(Lago Vista is an upscale suburb of Austin, TX)
What is this “brining” business in pork chop recipes? Brining all types of meat will add a considerable amount of water prior to cooking, thus; the meat is juicier and extremely tender. The total weight of a pork chop can actually increase by 15% or more. This water weight takes time to cook out, but the amount of water that remains in a chop during the cooking process increases quite a bit. Hence, you have a moister and more flavorful pork chop.
The fundamental method for mixing a brine solution is one cup of non-iodized salt to one gallon of water. Whereas under-brining will not have a negative impact on foods, over-brining can be catastrophic. By using too much salt or soaking for too long will render an inedible, salty cut of meat. The mixture should be salty to taste but not viscous with salt. This mixture takes for granted that you are using regular table salt. If instead you are using sea salt or kosher salt, another half cup or so should be added. Kosher and sea salts weigh less by volume.
When it comes to how long you should brine pork, less is always more. In other words, it is better to brine too little than too long. While some cuts of pork can soak for days in brine, even a fairly small amount of time can make a huge difference.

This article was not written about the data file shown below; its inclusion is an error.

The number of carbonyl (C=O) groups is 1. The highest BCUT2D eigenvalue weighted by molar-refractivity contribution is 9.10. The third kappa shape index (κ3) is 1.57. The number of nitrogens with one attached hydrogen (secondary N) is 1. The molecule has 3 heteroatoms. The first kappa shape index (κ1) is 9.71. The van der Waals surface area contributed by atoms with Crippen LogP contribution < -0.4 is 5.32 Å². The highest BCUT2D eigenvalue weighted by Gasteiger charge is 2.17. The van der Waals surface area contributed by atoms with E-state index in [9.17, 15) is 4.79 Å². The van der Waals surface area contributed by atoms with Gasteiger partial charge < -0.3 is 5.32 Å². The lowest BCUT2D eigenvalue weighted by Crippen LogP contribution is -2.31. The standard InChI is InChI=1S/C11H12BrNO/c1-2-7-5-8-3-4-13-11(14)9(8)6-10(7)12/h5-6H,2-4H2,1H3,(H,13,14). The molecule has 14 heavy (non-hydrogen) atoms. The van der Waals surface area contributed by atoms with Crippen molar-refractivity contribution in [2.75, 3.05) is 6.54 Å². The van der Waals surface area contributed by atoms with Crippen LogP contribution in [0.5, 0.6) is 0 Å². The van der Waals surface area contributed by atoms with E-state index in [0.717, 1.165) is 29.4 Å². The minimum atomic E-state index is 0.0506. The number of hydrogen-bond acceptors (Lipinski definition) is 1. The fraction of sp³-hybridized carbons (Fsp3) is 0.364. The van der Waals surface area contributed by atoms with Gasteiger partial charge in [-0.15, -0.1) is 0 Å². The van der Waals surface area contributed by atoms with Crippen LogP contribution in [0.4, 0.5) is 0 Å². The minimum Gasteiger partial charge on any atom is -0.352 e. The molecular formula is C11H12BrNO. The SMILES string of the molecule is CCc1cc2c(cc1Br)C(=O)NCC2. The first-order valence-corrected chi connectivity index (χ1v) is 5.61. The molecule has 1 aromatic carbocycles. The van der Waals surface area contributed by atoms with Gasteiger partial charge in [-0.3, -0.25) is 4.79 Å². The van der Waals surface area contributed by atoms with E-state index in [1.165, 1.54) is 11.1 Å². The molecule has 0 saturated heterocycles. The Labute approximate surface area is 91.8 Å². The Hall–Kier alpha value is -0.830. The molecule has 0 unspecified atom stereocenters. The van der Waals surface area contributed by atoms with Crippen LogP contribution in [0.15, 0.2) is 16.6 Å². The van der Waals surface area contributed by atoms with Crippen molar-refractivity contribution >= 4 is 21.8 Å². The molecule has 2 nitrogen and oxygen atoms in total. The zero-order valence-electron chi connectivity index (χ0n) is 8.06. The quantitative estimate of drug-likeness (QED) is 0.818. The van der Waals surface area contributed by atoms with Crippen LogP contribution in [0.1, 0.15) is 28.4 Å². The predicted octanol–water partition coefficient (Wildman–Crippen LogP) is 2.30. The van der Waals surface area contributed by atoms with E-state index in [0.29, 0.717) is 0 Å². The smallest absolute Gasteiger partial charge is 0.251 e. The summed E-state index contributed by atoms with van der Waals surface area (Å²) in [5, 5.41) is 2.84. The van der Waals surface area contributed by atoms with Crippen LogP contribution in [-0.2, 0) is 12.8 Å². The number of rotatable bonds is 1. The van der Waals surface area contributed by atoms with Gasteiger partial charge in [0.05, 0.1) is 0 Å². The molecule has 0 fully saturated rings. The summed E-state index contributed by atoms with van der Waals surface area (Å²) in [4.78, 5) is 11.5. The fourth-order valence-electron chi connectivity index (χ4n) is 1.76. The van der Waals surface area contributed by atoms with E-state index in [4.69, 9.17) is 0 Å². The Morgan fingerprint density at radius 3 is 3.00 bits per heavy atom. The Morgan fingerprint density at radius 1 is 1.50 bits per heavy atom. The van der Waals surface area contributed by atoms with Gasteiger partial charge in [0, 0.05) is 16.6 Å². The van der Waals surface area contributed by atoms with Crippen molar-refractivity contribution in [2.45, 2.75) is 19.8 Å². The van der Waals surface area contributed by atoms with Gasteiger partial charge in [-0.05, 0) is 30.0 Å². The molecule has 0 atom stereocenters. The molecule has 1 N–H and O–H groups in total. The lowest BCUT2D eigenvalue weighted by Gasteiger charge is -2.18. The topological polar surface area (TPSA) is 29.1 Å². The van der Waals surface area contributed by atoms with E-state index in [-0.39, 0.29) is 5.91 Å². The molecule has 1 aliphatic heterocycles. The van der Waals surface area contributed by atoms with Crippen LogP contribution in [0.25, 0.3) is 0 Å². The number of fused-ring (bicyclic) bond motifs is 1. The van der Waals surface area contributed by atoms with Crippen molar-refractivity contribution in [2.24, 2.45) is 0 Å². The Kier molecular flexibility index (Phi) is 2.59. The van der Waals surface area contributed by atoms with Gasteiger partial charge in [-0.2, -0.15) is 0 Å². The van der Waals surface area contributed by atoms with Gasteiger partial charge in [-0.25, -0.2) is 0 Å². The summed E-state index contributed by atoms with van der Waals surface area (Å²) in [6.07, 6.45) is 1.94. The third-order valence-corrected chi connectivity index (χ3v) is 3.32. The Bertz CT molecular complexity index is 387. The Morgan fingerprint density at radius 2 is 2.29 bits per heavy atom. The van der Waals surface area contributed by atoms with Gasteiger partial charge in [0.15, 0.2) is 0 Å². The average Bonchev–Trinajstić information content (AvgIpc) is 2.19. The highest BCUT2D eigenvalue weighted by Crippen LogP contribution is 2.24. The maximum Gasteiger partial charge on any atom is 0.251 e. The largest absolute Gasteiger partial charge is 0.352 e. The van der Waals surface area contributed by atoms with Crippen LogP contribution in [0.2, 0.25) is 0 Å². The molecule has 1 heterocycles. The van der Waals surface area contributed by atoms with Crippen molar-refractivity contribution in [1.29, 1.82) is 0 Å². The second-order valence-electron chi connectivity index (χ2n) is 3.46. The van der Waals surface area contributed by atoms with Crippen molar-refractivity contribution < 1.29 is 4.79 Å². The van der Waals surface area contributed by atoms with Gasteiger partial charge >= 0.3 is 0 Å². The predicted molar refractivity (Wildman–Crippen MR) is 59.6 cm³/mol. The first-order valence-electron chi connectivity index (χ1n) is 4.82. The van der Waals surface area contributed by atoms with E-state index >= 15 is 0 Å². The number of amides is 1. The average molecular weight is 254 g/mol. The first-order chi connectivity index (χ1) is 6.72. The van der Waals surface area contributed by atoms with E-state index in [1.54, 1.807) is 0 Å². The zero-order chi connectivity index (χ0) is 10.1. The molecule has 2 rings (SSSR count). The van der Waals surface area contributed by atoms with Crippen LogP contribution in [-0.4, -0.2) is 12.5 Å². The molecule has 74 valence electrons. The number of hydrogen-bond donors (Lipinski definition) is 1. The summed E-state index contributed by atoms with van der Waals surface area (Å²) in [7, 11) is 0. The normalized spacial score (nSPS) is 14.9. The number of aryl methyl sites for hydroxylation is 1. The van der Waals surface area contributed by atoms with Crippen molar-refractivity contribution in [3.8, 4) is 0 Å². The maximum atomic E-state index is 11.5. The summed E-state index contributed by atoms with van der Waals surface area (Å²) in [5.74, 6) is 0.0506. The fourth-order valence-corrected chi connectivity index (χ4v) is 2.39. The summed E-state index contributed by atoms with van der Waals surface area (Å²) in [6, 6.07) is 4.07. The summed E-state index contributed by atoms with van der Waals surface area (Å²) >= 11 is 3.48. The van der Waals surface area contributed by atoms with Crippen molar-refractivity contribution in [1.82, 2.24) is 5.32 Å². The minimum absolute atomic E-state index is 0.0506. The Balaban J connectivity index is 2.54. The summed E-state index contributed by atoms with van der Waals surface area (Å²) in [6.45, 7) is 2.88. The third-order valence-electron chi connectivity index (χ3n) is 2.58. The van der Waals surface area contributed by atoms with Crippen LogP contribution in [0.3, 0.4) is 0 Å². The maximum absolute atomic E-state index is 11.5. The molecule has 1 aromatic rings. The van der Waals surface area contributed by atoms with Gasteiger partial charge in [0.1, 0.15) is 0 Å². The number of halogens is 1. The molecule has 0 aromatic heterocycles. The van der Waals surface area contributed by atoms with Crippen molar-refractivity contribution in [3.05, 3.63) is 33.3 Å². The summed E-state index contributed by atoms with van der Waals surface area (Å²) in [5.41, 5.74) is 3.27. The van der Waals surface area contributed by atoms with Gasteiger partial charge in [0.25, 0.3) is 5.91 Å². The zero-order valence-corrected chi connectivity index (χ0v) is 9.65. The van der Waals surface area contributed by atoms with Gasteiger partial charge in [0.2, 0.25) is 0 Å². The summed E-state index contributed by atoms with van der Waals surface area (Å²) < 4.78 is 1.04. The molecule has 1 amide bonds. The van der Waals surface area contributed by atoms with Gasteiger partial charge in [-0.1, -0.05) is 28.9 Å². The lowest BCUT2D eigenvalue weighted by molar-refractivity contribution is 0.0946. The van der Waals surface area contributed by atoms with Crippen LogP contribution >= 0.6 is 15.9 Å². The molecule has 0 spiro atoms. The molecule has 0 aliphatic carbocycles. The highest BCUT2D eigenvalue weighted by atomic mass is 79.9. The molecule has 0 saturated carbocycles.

Pork usually takes a good long while to obtain the full effect. Don’t even bother brining pork if you can’t allow at least an hour or two. However, if you are working with smaller cuts of pork, even 45 minutes can suffice. Whatever you do, don’t brine longer than the chart below recommends:
Pork Chops (1 to 1 1/2 inches thick) – 1 to 3 hours
Whole Pork Tenderloin - 6 hours
Whole Pork Loin – 1 day
1/2 cup sea salt
3 TBSP sugar
1 TBSP light brown sugar
8 cups of water
4 (2-inch thick) pork chops, split, bone-in; rib loin
2 slices chopped bacon
2 stalks minced celery
1 small minced white onion
2 cloves minced garlic
1 TBSP fresh, chopped rosemary leaves
1 TBSP fresh chopped sage leaves
2 TBSPs fresh chopped parsley leaves
2 1/2 cups crumbled cornbread
1/4 cup dried cranberries
1/2 cup chicken broth
Salt and pepper
Beat salt and sugars in the 8 cups of cold water. Add pork chops, cover and refrigerate for 1.5 hours. Remove pork chops from brine and pat dry.
Fry bacon in a heavy skillet. Add celery, onion and garlic and sauté with bacon. Add the rosemary, sage and parsley leaves after bacon has cooked for 9 minutes. Continue to sauté until aromatic. Salt and pepper to taste.
In a bowl, combine broth, cornbread, and dried cranberries. Add vegetable mixture and mix well.
Preheat grill to medium-high heat.
Use salt and pepper to season pork chops. Stuff each pork chop with 1/2 cup of stuffing. Use toothpicks to hold pork chops together. Grill for 6 minutes per side. Internal temperature should be 145 °. Let stuffed pork chops rest for 5 minutes before serving.